Manchester venue YES showcased an enticing range of local artists, culminating in a moving headline performance from singer-songwriter Yasmin Coe. Organised by the towering, suit-clad Cal Moores, the night was a thrilling assertion of Manchester’s vibrant indie scene.
I’ve always liked bands with members that all look as if they’re from different groups, thrown together by some sort of cultural misalignment. Local band Harpans Kraft fit into this category rather well – half of the members looking like they’re on a train journey to a football match, the other half seemingly stuck in the late 70’s post-punk scene.
Ambling into the YES basement, bananas sticking out of pockets (no, that’s not a euphemism), Harpans Kraft prove that they sound as eclectic as they dress. The ska-tinted twangs of ‘Canal Diving’ – think The Specials if they knocked about Oxford Road – ring out with a playful ferocity, and their final song (humbly entitled ‘New Synth 1’ on the set list) contrastingly drenches the venue with sullen, gothic keyboard washes.
With the new addition of local drummer tour-de-force Louis Oddie, Harpans Kraft’s live sound is joyously propulsive, stitched together by evident influence from the jittery, nervous patterns of Stephen Morris. The group’s unpredictable style peaks with new single ‘Teflon Tez’, lyrically functioning as a sort of macabre, twisted take on Blur’s ‘Tracy Jacks’. Angular, disjointed, and Frankenstein-like in its rhythms – formally echoing the titular Tez’ re-animated corpse – the single, in all its bizarreness, is greeted with open arms. You’ll be seeing ‘Teflon Tez’ stickers all around town. Keep your eyes peeled.
Okay, here I must admit my journalist failings. Unfortunately, distracted by old friends in YES’ upstairs bar (and nursing many a pint of Amstel), I missed the majority of Pyncher’s set. However, what I did manage to catch was extremely hypnotic. Characterised by spidering guitars, murky textures, and sardonic drawling, Pyncher are a band designed for any bedroom-based cynic. Part shoe-gaze, part grunge, part post-punk, EP intro ‘Frogs & Tomatoes’ is a treat for the ears.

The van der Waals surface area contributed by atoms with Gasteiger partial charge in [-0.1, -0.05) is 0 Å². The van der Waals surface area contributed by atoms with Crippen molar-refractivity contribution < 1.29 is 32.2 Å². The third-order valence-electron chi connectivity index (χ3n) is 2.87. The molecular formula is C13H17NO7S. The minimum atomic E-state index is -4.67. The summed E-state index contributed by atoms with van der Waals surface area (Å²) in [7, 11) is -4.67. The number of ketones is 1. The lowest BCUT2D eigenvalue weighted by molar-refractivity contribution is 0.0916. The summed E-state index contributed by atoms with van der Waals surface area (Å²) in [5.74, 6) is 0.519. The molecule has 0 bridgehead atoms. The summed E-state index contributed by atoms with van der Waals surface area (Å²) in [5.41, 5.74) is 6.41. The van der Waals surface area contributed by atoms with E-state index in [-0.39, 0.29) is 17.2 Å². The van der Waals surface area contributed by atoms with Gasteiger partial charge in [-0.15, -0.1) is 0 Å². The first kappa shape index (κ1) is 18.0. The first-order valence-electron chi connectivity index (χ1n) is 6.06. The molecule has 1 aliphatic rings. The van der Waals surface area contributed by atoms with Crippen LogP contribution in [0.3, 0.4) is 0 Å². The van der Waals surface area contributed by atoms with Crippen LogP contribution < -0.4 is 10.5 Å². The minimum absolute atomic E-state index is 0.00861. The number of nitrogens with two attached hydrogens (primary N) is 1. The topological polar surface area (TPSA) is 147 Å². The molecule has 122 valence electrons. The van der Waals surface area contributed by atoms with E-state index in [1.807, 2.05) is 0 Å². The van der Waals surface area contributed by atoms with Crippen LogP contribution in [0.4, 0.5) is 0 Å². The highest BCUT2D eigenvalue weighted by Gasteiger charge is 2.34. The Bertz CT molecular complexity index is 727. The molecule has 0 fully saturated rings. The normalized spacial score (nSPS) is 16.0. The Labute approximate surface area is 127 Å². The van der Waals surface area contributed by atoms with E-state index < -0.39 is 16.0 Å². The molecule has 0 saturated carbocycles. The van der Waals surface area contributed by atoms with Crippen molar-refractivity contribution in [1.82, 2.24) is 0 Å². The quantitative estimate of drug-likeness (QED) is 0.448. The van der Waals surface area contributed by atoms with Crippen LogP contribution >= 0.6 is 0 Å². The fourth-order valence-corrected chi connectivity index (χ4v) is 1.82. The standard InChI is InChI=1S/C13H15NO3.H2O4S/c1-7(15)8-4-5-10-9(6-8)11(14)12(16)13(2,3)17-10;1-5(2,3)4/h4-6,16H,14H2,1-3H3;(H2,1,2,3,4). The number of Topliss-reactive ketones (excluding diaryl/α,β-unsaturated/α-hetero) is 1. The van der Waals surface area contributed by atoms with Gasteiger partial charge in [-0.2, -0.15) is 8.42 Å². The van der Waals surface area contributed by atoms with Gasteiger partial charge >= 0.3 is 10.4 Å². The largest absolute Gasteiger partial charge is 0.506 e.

Easily the most performative, animated, and eccentric act of the night, Oliver Marson is what you’d expect from the late Tony Wilson if he formed a band instead of a record label. Swinging stands above his head like an Italian chef would a pizza, reaching out to his crowd with outstretched arms, jiving in an oversized trench coat (and occasionally dropping the odd microphone), Marson proves himself to be a wonderfully engaging front-man. Drawing on Depeche Mode, A-ha, and the polarising pop records of Bowie’s 80’s output, Marson’s catalogue could easily fit in with the seductive synth-pop soundtrack of Nicolas Winding Refn’s Drive.
‘Cocaine Romance’, an incredibly fun, tongue-in-cheek stand-out song, ropes audiences in with its coiling bass line and camp synthesisers. A similarly dance-inducing, groove-based style is employed in single ‘Andalusian Girl’: as any great pop song should, it houses itself inside your head through accessible, sing-along melodies, but always hints at darker, unnerving ambiguities. The crowd all bob their heads throughout the synth-bass stuttering – like a sea of floating apples. Somehow both serious and unashamedly silly, Marson is certainly one to watch.
It must be said: singer/songwriter Yasmin Coe must have felt a large deal of pressure headlining a motley crew of such talented local artists – all tough acts to follow. However, after proving with her 2022 single ‘No Hope’ that she can break your heart in the space of two chords, it comes as no surprise that Coe breaks our hearts multiple times throughout her shimmering, reverb-drenched performance. Nervousness apparent, the singer-songwriter maintains a charmingly jittery stage presence, working to craft a rare emotional transparency between artist and audience.
Coe’s glitzy melancholy is the half-way point between Clairo and The Cure… a common ground on which both angst-ridden sixth formers and balding BBC6 Music dads can stand united. YES’ basement, recovering from the wailing feedback of earlier acts, becomes an echo-chamber of gleaming shoe-gaze and dream-pop. Coe’s live sound is made up of feathery acoustic guitars, Robert Smith-esque lead playing and a melding, mellow bass tone.
One can only hope for new records from Yasmin Coe in the future – the iridescent sphere of noise in YES’ basement on Friday night simply needs to be preserved, and then made available on streaming services for every self-respecting indie kid’s playlist. Yasmin Coe could very well be Manchester’s newest indie pop star. You heard it here first.
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